Five Things to Learn About the New Form I-9

Five Things to Learn About the New Form I-9

By: Bernard Wolfsdorf and Josune Aguirre

On July 17, 2017, U.S. Citizenship and Immigration Services (“USCIS”) published yet another version of the Form I-9.  Although the anticipated revision was in preparation for the “International Entrepreneur Rule,” which was postponed by the Department of Homeland Security to allow public comment regarding a proposal to rescind the rule altogether, USCIS decided to continue with its planned Form I-9 release to address a few other needed updates.  The following five things are what you need to know about the updated Form I-9[i].

  1. Change in Acceptable Documents: List C of acceptable documents was revised to include Form FS-240, Consular Report of Birth Abroad, which is issued by the Department of State to certain individuals born overseas to a U.S. citizen parent. Although Form FS-240 has been in use, the revision should help employers who were previously told it was not an acceptable document to establish employment authorization.  Further, USCIS combined all forms issued by the Department of State that report a birth into one section.  Accordingly, List C numbers 2 to 3 were combined with the added Form FS-240 into one section.  As a result, List C now has 7 sections, not 8.
  2. Form I-9 Instructions Clarify Timing: USCIS removed the time of day requirement in connection with Form I-9 timelines. Specifically, the instructions used to require the completion of Section 1 and the presentation of Form I-9 document requirements by individuals employed for less than 3 days by the end of the first day of employment.  Now, the instructions state “by the first day of employment.”  As such, employers may want to revisit their own I-9 policies and procedures to ensure Section 1 is completed no later than when the employee starts work for pay.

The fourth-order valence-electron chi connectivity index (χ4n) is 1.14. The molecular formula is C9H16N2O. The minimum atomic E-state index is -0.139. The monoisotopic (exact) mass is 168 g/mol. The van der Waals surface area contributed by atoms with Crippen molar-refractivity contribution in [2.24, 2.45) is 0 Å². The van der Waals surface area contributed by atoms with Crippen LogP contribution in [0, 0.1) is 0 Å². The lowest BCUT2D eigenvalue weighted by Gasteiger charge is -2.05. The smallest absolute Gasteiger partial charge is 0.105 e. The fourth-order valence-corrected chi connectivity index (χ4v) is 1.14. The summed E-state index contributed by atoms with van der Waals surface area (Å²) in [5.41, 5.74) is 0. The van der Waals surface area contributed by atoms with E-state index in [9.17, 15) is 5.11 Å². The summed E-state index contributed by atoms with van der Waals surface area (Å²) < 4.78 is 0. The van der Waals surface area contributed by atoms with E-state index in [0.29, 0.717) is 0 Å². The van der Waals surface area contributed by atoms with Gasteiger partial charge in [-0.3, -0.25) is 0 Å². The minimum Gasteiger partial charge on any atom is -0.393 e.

3. OSC is now IER: The Office of Special Counsel for Immigration-Related Unfair Employment Practices (“OSC”) which investigates and prosecutes unfair documentary practices during the employment eligibility verification process and retaliation under the anti-discrimination provision of the Immigration and Nationality Act changed its name to the Immigrant and Employee Rights Section (“IER”). The change was made to resolve confusion regarding another federal government agency with the same acronym and similar name.  The Form I-9 now reflects the name change and has IER on the top of the form.
  4. Compliance: Employers may use the revised version of Form I-9 this point moving forward or may continue to use Form I-9 with a revision date of 11/14/16 until September 17, 2017. As of September 18, 2017, Form I-9 with a revision date of 07/17/17 must be used.  To ensure compliance with the law, employers will need to ensure all offices and locations throughout the U.S. are informed of the new Form I-9, the deadline of acceptable versions, and, the new list of acceptable documents.
  5. Updated M-274 I-9 Handbook:  USCIS updated the M-274 I-9 Handbook to reflect Form I-9’s updates.  Further, USCIS delivered the handbook in a new online format in addition to their PDF version.  This online format provides selectable table of contents which allows an individual to select a chapter or subsections including a “Table of Changes” section.

[i] https://www.lawlogix.com/the-july-2017-edition-of-the-form-i-9-what-employers-need-to-know/

By | 2018-05-25T17:48:20+00:00 July 19th, 2017|Bernard Wolfsdorf, Blog, Josune Aguirre|Comments Off on Five Things to Learn About the New Form I-9

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